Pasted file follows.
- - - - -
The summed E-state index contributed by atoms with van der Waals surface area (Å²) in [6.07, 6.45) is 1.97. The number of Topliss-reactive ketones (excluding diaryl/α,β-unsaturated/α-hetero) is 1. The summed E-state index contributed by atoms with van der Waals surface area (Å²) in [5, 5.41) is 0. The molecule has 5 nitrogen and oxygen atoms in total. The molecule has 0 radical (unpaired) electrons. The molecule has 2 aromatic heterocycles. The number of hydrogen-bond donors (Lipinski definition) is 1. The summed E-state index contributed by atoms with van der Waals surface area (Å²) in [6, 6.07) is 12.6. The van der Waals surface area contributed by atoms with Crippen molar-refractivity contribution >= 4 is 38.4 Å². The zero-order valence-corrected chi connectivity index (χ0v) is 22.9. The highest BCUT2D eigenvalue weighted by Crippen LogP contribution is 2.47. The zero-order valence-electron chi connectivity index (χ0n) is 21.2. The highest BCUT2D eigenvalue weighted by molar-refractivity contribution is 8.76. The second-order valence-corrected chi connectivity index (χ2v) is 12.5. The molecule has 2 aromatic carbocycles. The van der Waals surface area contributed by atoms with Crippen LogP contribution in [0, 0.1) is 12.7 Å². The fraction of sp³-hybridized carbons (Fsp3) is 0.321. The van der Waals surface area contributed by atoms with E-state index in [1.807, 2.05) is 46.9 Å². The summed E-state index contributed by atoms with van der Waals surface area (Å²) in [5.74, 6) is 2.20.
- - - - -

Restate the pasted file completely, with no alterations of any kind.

The summed E-state index contributed by atoms with van der Waals surface area (Å²) in [6.07, 6.45) is 1.97. The number of Topliss-reactive ketones (excluding diaryl/α,β-unsaturated/α-hetero) is 1. The summed E-state index contributed by atoms with van der Waals surface area (Å²) in [5, 5.41) is 0. The molecule has 5 nitrogen and oxygen atoms in total. The molecule has 0 radical (unpaired) electrons. The molecule has 2 aromatic heterocycles. The number of hydrogen-bond donors (Lipinski definition) is 1. The summed E-state index contributed by atoms with van der Waals surface area (Å²) in [6, 6.07) is 12.6. The van der Waals surface area contributed by atoms with Crippen molar-refractivity contribution >= 4 is 38.4 Å². The zero-order valence-corrected chi connectivity index (χ0v) is 22.9. The highest BCUT2D eigenvalue weighted by Crippen LogP contribution is 2.47. The zero-order valence-electron chi connectivity index (χ0n) is 21.2. The highest BCUT2D eigenvalue weighted by molar-refractivity contribution is 8.76. The second-order valence-corrected chi connectivity index (χ2v) is 12.5. The molecule has 2 aromatic carbocycles. The van der Waals surface area contributed by atoms with Crippen LogP contribution in [0, 0.1) is 12.7 Å². The fraction of sp³-hybridized carbons (Fsp3) is 0.321. The van der Waals surface area contributed by atoms with E-state index in [1.807, 2.05) is 46.9 Å². The summed E-state index contributed by atoms with van der Waals surface area (Å²) in [5.74, 6) is 2.20.